Are the devil, the beast and the false prophet thrown into a literal lake of burning sulfur and tormented for ever and ever as indicated?  If this is true for them, is for ever and ever torment in a lake of fire also true for all those whose names are not written in the book of life?  When the phrase "ever and ever" is used in the Revelation, a tense of the Greek word aion is used which, as explained elsewhere in this series, can mean a restricted period of time or a forever period of time. Context must determine how it is being used. What does it mean when used in association with being tormented in the lake of fire and how can we know?

       We know from the NT narrative that a coming wrath was about to fall upon first century Israel. The NT narrative speaks often about this coming wrath. This wrath would be administered by the risen Christ through the vehicle of the Roman armies. It would be a condemnation of first century Israel for their failure to acknowledge Jesus as their Messiah and their wicked behavior in general.

       If what is written in the Revelation is all about the wrath to be poured out upon first century Israel, is what is written in the Revelation about a temporal punishment and not an eternal punishment? 

       As already cited, Revelation 20:10 shows the devil being thrown into the lake of burning sulfur, where the beast and the false prophet had been thrown and they are seen as being tormented day and night for ever and ever.  Being tormented with burning sulfur is a common theme in the Revelation and seen in the OT as well.

       Revelation 9:17-18: The horses and riders I saw in my vision looked like this: Their breastplates were fiery red, dark blue, and yellow as sulfur. The heads of the horses resembled the heads of lions, and out of their mouths came fire, smoke and sulfur. A third of mankind was killed by the three plagues of fire, smoke and sulfur that came out of their mouths.

       Revelation 14:9-11: A third angel followed them and said in a loud voice: "If anyone worships the beast and his image and receives his mark on the forehead or on the hand, he, too, will drink of the wine of God's fury, which has been poured full strength into the cup of his wrath. He will be tormented with burning sulfur in the presence of the holy angels and of the Lamb. And the smoke of their torment rises for ever and ever. There is no rest day or night for those who worship the beast and his image, or for anyone who receives the mark of his name."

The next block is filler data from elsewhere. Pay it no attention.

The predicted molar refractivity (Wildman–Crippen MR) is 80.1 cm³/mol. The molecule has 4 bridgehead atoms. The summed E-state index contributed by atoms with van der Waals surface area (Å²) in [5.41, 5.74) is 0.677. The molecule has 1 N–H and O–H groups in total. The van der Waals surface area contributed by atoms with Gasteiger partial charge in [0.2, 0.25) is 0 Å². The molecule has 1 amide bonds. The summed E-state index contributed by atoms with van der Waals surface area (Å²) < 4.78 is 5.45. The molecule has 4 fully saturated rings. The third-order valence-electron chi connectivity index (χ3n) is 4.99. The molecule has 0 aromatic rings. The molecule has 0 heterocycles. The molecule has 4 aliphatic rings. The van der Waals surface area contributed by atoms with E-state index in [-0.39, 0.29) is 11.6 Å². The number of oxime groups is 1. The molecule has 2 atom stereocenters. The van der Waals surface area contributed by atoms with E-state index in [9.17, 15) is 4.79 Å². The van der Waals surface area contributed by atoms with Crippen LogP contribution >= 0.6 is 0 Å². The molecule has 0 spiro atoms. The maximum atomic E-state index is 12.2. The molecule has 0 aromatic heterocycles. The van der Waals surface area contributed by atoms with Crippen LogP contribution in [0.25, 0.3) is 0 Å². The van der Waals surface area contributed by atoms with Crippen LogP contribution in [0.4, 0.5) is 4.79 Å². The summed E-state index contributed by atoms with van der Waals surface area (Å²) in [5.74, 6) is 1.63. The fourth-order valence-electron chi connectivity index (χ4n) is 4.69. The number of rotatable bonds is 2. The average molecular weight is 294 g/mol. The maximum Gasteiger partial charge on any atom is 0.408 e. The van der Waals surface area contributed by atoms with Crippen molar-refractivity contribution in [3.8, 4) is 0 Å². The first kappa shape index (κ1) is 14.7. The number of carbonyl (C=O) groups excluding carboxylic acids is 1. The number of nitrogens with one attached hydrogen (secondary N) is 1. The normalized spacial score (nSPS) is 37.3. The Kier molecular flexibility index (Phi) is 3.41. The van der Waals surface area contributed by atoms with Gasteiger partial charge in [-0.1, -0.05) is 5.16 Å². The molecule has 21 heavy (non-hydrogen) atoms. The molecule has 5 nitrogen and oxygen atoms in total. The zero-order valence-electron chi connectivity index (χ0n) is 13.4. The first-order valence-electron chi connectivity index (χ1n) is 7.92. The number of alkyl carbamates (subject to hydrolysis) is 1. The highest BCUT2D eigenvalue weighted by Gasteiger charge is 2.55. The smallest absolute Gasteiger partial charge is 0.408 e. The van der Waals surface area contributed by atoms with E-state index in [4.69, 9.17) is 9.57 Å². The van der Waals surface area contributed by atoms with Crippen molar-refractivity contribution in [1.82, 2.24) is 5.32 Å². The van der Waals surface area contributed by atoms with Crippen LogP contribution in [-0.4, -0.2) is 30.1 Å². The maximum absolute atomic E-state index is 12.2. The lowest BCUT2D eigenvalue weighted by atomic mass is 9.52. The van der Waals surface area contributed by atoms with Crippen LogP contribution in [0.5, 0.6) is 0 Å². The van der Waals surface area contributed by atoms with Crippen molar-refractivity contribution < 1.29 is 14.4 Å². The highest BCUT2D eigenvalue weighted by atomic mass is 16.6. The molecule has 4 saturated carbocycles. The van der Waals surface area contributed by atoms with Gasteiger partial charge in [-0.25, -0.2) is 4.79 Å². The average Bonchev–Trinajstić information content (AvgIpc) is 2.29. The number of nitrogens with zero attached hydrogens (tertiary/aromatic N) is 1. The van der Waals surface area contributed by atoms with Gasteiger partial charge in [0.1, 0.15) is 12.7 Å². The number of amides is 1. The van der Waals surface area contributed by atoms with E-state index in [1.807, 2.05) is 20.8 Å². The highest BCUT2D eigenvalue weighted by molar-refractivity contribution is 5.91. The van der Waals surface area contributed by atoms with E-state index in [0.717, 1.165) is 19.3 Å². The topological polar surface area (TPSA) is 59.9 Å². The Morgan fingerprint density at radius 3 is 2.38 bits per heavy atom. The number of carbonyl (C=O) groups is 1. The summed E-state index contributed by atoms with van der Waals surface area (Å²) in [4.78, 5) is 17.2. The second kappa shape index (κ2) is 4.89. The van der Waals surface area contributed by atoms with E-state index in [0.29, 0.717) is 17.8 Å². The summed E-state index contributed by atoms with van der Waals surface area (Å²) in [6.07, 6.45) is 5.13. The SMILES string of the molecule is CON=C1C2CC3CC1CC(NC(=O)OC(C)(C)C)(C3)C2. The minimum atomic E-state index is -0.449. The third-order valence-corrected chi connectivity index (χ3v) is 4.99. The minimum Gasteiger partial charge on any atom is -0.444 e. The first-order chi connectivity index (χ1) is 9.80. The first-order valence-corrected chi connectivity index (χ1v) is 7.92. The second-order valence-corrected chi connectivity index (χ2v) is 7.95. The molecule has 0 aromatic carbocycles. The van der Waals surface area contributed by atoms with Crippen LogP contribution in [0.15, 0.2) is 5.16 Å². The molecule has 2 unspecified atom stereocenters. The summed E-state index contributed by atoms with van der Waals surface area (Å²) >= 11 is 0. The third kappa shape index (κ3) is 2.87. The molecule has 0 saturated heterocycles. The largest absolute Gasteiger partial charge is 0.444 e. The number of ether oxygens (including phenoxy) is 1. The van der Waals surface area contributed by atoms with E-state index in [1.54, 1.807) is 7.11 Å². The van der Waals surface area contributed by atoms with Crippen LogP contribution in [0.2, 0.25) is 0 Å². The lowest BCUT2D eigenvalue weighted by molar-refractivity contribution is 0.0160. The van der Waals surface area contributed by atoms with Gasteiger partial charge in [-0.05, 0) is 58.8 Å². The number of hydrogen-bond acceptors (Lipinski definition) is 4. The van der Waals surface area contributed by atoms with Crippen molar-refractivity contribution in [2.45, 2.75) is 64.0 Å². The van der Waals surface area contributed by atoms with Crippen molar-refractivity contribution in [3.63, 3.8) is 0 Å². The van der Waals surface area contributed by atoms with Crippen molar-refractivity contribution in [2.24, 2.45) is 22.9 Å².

Revelation 19:21-22: But the beast was captured, and with him the false prophet who had performed the miraculous signs on his behalf. With these signs he had deluded those who had received the mark of the beast and worshiped his image. The two of them were thrown alive into the fiery lake of burning sulfur. The rest of them were killed with the sword that came out of the mouth of the rider on the horse, and all the birds gorged themselves on their flesh.

      Revelation 21:8: But the cowardly, the unbelieving, the vile, the murderers, the sexually immoral, those who practice magic arts, the idolaters and all liars--their place will be in the fiery lake of burning sulfur. This is the second death."

        Psalm 11:5-6: The LORD examines the righteous, but the wicked  and those who love violence his soul hates. On the wicked he will rain fiery coals and burning sulfur; a scorching wind will be their lot.

       Ezekiel 38:21-22: I will summon a sword against Gog on all my mountains, declares the Sovereign LORD. Every man's sword will be against his brother.  I will execute judgment upon him with plague and bloodshed; I will pour down torrents of rain, hailstones and burning sulfur on him and on his troops and on the many nations with him.

       All the above passages indicate that physically alive humans are tormented and/or killed with burning sulfur. In Revelation 9:18 a third of mankind is killed in part by the action of sulfur. In Revelation 14:9-11 worshipers of the beast and his image are tormented by burning sulfur. In Revelation 19:21-22 the beast and false prophet are thrown into the fiery lake of burning sulfur while the rest of them (whoever the "them" are) are killed with a sword that comes out of the mouth of him who rides on the white horse.